The International Transport Workers' Federation has called on the 4.5 million members of its 656 member unions worldwide to oppose the recent coup in Honduras by focusing protests on the Honduran merchant fleet. The ITWF said in a July 17 press release that this call for action "is likely to affect the loading and unloading of the 650 ships flying the Honduran flag,". A spokesman for the longshoreman's union that represents workers at US west coast ports said it would be up to each local branch to decide whether or not to take part in any protest actions.
No such actions have been reported
Neil Kearney, General Secretary of the International Textile, Garment and Leather Workers' Federation (ITGLWF): said on June 30 "It is particularly regrettable that some elements of the Honduran business community, including the export sector, appear to support the overthrow of democracy. This makes it all the more urgent that trade with Honduras be reviewed. With this in mind, the ITGLWF is calling on the UN and the OAS to consider the imposition of sanctions if democracy is not restored immediately."
The ITGLWF later (on July 10) called for clothing businesses to stop using Honduras, saying "it is difficult to see how brands can continue doing business in Honduras in the present circumstances, particularly given that employers appear to be strongly in favour of the coup." Kearney on July 15 added a call for the EU to withdraw its GSP+ duty-free status for Honduras. He had previously described as "disgusting" a letter from major US clothing, textile and retail trade associations to President Obama urging him to secure the US economic relationship with Honduras.
No-one seems to have heeded Kearney's calls – and he provided no evidence of support from any of the workers he claims to represent for these calls to destroy their livelihoods.
Whatever the rights and wrongs of the Honduran coup ousting a populist president in favour of more right-wing alternatives, the striking fact about calls for action against Honduran exports is that they have all come from outside the country. Though electricity and water company unions support the overthrown president Zelaya, there has been no significant industrial action by them disrupting production.
There are, of course, a number of different explanations for why Honduran unions have been so undemonstrative. But the simplest, we believe, is that desperately poor workers, at a time their employers are losing sales, have no interest in anything that undermines their job security. The implications of this for international union federations are profound, and may well affect all their future campaigns
Daniel Facussé, who heads the garment industry association AHM, said allowing ousted president Zelaya to remain in power would have been worse for private industry. Zelaya had increased the minimum wage by 60% at the end of 2008 against string opposition from business owners, though he exempted maquila businesses from the increase. and business leaders are ready to hunker down until new elections scheduled for November.
Facussé was part of a group of businessmen and politicians who presented the position of the Honduras interim government to US officials, trying to prevent US economic retaliation. Claims many pro-coup demonstrations were funded by garment factory owners (allegedly paying their workers to demonstrate) have not been denied. There is no evidence of garment factory owner complicity in the murders of three trade union activists on June 28 and July 11.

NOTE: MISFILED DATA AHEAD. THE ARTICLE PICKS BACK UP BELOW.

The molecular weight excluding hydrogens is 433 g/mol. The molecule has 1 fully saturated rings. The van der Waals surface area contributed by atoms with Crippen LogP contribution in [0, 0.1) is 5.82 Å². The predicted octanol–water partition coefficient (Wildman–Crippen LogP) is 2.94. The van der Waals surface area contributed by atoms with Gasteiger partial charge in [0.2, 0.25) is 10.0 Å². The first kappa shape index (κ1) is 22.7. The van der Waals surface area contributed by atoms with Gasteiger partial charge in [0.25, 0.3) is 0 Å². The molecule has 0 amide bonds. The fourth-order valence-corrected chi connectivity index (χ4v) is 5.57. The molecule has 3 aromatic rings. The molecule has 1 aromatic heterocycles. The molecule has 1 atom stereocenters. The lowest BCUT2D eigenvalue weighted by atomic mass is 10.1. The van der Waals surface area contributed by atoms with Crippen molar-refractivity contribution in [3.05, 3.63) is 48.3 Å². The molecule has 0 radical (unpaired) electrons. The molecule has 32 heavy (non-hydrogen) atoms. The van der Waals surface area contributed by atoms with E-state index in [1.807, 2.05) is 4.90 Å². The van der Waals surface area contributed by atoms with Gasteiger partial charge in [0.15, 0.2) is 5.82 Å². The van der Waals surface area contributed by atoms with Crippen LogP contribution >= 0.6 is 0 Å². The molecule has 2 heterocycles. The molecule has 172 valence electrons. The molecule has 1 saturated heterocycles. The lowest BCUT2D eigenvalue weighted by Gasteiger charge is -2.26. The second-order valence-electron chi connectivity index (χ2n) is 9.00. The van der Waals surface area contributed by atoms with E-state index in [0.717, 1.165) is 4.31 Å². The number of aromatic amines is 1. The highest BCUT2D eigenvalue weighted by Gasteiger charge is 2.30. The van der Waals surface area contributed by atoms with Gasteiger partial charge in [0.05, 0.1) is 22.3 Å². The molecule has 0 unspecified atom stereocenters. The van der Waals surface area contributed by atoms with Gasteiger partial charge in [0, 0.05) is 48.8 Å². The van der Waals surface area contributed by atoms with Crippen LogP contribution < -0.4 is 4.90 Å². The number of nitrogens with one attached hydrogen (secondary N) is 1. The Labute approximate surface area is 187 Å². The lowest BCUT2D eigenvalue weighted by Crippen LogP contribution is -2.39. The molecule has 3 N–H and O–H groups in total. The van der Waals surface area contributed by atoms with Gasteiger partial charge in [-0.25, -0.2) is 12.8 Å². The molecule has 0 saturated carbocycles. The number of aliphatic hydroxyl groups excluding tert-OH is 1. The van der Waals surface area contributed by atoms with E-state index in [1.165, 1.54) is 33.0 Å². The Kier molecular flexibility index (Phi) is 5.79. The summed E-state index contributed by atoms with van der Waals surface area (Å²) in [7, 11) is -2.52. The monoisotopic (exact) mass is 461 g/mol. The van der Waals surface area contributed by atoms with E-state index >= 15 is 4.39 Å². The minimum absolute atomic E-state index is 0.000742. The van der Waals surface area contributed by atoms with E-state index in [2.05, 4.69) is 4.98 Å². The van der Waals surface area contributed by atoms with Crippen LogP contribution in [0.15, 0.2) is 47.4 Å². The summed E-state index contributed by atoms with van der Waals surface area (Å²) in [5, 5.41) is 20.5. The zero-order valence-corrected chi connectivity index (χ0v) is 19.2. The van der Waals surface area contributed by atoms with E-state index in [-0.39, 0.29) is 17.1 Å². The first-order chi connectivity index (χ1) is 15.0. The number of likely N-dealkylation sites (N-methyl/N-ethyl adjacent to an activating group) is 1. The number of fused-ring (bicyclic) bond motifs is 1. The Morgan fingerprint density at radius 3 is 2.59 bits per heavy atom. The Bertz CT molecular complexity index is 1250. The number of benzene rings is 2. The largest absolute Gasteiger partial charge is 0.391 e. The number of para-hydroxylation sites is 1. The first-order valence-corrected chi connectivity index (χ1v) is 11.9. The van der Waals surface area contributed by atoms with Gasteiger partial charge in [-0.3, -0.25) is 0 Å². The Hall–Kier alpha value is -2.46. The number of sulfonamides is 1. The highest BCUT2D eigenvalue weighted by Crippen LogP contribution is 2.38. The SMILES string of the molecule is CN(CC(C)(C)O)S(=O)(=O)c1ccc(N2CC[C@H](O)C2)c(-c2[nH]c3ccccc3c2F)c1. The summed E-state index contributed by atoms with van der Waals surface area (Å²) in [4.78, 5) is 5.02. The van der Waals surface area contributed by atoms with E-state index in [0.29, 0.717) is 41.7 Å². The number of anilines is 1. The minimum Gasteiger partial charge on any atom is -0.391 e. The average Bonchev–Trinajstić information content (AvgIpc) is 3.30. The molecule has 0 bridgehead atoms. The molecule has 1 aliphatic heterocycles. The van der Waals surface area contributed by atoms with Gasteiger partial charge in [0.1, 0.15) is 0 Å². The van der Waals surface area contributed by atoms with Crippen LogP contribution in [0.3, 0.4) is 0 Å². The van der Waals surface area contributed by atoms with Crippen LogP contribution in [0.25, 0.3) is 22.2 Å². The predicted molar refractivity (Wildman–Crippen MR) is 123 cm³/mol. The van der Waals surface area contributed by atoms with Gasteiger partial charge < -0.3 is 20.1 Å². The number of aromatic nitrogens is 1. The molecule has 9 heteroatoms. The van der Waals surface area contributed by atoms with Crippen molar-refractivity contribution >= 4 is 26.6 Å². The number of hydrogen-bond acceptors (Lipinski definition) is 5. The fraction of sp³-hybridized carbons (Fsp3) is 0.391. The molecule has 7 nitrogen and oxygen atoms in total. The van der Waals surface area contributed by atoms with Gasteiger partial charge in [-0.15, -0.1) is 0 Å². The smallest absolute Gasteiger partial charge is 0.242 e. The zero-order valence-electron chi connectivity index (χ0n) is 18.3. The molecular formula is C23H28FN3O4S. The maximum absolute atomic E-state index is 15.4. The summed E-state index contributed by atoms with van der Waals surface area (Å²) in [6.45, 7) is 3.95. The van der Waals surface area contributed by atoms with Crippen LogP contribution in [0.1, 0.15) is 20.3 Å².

Kellwood and CIT have survived the threats of bankruptcy. But the spectre of serious damage to the world garment supply chain remains.
The threats to CIT, though, may not have gone away at all. On July 21 CIT agreed a $3bn loan with some of its main bondholders after the US government refused to bail it out. But the loan it obtained was a full ten points over LIBOR, news reports believe. And, after reporting $3 bn of trading losses in the past eight quarters, CIT predicted a $1.5 bn loss in the second quarter of 2009 alone.
CIT, according to some estimates, had 60% of factoring in the US apparel and footwear industry, meaning its demise would cause major disruptions in the apparel supply chain. Retailers would have been short of stock, their immediate US suppliers would have faced bankruptcy, and the knock on effects of unpaid bills owed to highly vulnerable emerging market vendors was rarely even discussed.
It is clearly possible CIT may go under at a later date
The Kellwood threat appears truly over. The company had been unable to get Deutsche Bank, a key bondholder, to agree repayment terms, leading to a high likelihood of a bankruptcy being triggered. The business says it is fundamentally profitable, Deutsche has now committed to a new payment schedule and there seems no likelihood of any other immediate threat to Kellwood.
But the Kellwood case does demonstrate that risk is still there. It now appears Deutsche refused to renew its bonds in the first place because it had protection programmes that actually improved Deutsche's trading position by refusing renewal – and ensured Deutsche had little to lose if Kellwood did go under. Though Kellwood are unlikely to hit this problem again, the episode shows how modern debt trading systems can make bankruptcy profitable for some lenders. Businesses selling to cash-strapped US retailers or intermediaries need to review their credit management to avoid being the victims of an ultimate CIT failure or a Kellwood-style problem turning into a real bankruptcy.
In the Kellwood/Deutsche case, it seems as if Deutsche would have scarcely been damaged if Kellwood had gone bust. Many of Kellwood's suppliers would have been wiped out